We weren’t the only folk around the beach and I enjoyed watching the antics of these two wee boys as they got as far up to the sea as they could then ran back over the stones to avoid the incoming waves!  I think a lot of us can say – Been there!  Done that! cullen harbour buildings Good fun!

Our view round the bay stretched from the harbour and lower part of the town to our right, nestling in below the cliffs, to the  headland, above which is Portknockie.  You can see it in the photo below – two photos stitched together, in fact.  (Clever stuff!  I like this facility on my computer software.) cullen bayI took a short walk along the beach and enjoyed the wind in my face – not too strong, and very pleasant!  cullen breakersThe waves and breakers were not quite big enough for surfers but pretty impressive all the same.

Soon we were off to Portknockie  to be welcomed by the sign ptk signthat reminded us this

is an ancient fishing village .  It’s motto appears to be  “Aye afloat”, presumably referring to the boats that worked from here rather than to the village itself!

  ptk cottages As in Cullen and the other fishing villages the cottages have mainly been built in rows with their gables facing the sea and presumably the prevailing weather.  Winter storms would be better battering the gables than the fronts of the houses.  I know some of  my ancestors lived at what was once 202 Portknockie, in the days before streets got names, but as yet am not sure where that would be.  ptk potsI think a few days in the village sometime would be a good idea.   Most of the village appears to be on the cliff top, but again the harbour, of course, nestles beneath.   I was keen to find the cemetery which we did by asking for directions.  “Half way between Portknockie and FinDOCHty” we were told by the woman carefully anunciating the name Findochty.  That’s what’s on the map, but the locals know it as FinECHtie – that ch is like the ch in a Scottish loch (not church), or the German Reich – so she must have been thinking carefully to give us the correct  name!  I think many Scots now recognise the name Finechtie these days!  We do anyway! 

I knew of one grave stone in the cemetery where my great great grandparents are buried, and some of their family are commemorated so I was anxious to find it.  Starting at the older end of the cemetery I walked up and down the rows, but couldn’t find it.  There were lots of familiar surnames, but none I could confidently pin point as my own people.  Well, I did come across one stone though that is sure to commemorate  one or even two of mine though I have no idea which families they belonged to – yet!   ptk woods.mairsThe reason I know is that the fisher families all had nicknames – tee names – and my Wood family had the name King!   Alexander was a name that came down the family too, and Alexina’s husband had the name Mair – the other predominant family on my tree! His mother was probably a Mair.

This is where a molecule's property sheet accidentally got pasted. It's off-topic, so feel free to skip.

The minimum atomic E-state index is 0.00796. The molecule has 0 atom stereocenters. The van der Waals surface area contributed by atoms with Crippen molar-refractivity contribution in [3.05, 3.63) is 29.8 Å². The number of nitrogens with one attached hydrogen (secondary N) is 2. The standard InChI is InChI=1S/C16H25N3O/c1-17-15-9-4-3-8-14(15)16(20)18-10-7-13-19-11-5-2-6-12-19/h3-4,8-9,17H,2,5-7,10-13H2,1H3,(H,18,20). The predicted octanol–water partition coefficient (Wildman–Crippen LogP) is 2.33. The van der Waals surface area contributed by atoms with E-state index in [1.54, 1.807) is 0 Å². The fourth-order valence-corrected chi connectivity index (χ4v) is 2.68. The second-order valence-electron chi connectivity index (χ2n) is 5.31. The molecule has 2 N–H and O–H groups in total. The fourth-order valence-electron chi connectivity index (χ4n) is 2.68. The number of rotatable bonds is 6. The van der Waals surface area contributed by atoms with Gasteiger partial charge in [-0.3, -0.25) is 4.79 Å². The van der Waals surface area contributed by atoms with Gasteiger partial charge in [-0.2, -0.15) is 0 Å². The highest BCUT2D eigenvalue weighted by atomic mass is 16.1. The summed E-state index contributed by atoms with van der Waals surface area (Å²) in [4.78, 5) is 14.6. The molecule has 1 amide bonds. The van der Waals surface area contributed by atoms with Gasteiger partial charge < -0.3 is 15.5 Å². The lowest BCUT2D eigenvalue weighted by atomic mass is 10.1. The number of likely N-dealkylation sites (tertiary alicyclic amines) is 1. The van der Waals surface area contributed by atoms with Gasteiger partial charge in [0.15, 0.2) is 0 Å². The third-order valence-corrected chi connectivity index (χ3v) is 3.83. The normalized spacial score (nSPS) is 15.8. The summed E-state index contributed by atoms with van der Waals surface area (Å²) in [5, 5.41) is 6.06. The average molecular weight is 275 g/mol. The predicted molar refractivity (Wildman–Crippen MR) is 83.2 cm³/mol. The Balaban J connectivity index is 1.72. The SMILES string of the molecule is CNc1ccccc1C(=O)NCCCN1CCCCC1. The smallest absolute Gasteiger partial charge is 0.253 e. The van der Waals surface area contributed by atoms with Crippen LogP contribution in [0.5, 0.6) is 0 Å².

The other end of the cemetery was mainly newer stones for more recent burials so back I came to the old end again.  Nothing could I find of the stone I was looking for.  I was about to give up and go back to the car, when suddenly I spotted it.  wood mair I had actually walked past it twice already!  It was only a few yards from the gate!Alexander, a boat builder, and his wife Jane were my great great grandparents, and Alexander their son, my great grandfather.  He left Portknockie for South Shields in the northeast of England, married a Geordie widow, had one daughter – grandmother - and died in 1910.Ggf Alex Wood 479x479

I was really pleased to have found the memorial to these members of my family.

This is Alexander junior, in a scrapbook page I made some years ago.

We continued along the coast back towards Inverness, through more of the fishing villages, all built in the same style, but instead of going back home we crossed the Kessock Bridge over the Moray Firth and headed for Cromarty in the Black Isle, the promontary between river mouths – Firths - Moray and Cromarty.  There we had supper in the Old Brewery, now a community centre, and listened to singer songwriter Angie Palmer, and her accompanying guitarist, Bill Brockley.  What a great concert.   I had a chance to speak to her afterwards – and found out she has already sung in Peebles!  I missed her!  I hope the Arts Centre here will get her back  again sometime in the not so distant future.  The battery on my camera had died by this time but Janet got some photos on her mobile phone for me.  Unfortunately she hasn’t sent them, but I hope to get them soon!  I’ll have to remind her!  Janet, if you’re reading this…..

It was late when we got home, buzzing – at least I was - after the great day we’d had.

Next day was Sunday….. but I’ll save that for next time.

Talk again soon.